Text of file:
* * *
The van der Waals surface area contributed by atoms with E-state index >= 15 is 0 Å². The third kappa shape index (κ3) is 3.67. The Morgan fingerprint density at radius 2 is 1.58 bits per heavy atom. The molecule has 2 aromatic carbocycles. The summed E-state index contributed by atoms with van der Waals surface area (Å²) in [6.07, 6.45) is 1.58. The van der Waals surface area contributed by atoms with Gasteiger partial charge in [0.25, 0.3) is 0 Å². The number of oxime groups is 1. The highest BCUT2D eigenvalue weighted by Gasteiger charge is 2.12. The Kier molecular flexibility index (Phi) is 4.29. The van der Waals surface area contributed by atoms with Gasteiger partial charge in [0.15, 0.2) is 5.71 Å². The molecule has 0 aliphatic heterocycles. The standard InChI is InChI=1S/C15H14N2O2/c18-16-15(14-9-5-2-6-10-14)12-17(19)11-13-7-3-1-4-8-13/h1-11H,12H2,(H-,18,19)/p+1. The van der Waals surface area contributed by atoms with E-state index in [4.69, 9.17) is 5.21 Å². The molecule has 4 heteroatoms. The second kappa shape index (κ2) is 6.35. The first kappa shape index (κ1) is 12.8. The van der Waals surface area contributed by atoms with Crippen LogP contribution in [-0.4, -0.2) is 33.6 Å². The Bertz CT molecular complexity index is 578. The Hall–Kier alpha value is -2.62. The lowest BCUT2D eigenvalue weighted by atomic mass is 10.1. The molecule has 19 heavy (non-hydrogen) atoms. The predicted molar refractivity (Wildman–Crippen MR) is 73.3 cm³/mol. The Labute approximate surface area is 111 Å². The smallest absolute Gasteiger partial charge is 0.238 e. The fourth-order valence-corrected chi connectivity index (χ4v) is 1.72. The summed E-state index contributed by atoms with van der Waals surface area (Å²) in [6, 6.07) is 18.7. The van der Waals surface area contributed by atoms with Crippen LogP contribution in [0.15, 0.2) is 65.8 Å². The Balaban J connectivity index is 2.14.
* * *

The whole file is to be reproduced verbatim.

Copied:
The van der Waals surface area contributed by atoms with E-state index >= 15 is 0 Å². The third kappa shape index (κ3) is 3.67. The Morgan fingerprint density at radius 2 is 1.58 bits per heavy atom. The molecule has 2 aromatic carbocycles. The summed E-state index contributed by atoms with van der Waals surface area (Å²) in [6.07, 6.45) is 1.58. The van der Waals surface area contributed by atoms with Gasteiger partial charge in [0.25, 0.3) is 0 Å². The number of oxime groups is 1. The highest BCUT2D eigenvalue weighted by Gasteiger charge is 2.12. The Kier molecular flexibility index (Phi) is 4.29. The van der Waals surface area contributed by atoms with Gasteiger partial charge in [0.15, 0.2) is 5.71 Å². The molecule has 0 aliphatic heterocycles. The standard InChI is InChI=1S/C15H14N2O2/c18-16-15(14-9-5-2-6-10-14)12-17(19)11-13-7-3-1-4-8-13/h1-11H,12H2,(H-,18,19)/p+1. The van der Waals surface area contributed by atoms with E-state index in [4.69, 9.17) is 5.21 Å². The molecule has 4 heteroatoms. The second kappa shape index (κ2) is 6.35. The first kappa shape index (κ1) is 12.8. The van der Waals surface area contributed by atoms with Crippen LogP contribution in [-0.4, -0.2) is 33.6 Å². The Bertz CT molecular complexity index is 578. The Hall–Kier alpha value is -2.62. The lowest BCUT2D eigenvalue weighted by atomic mass is 10.1. The molecule has 19 heavy (non-hydrogen) atoms. The predicted molar refractivity (Wildman–Crippen MR) is 73.3 cm³/mol. The Labute approximate surface area is 111 Å². The smallest absolute Gasteiger partial charge is 0.238 e. The fourth-order valence-corrected chi connectivity index (χ4v) is 1.72. The summed E-state index contributed by atoms with van der Waals surface area (Å²) in [6, 6.07) is 18.7. The van der Waals surface area contributed by atoms with Crippen LogP contribution in [0.15, 0.2) is 65.8 Å². The Balaban J connectivity index is 2.14.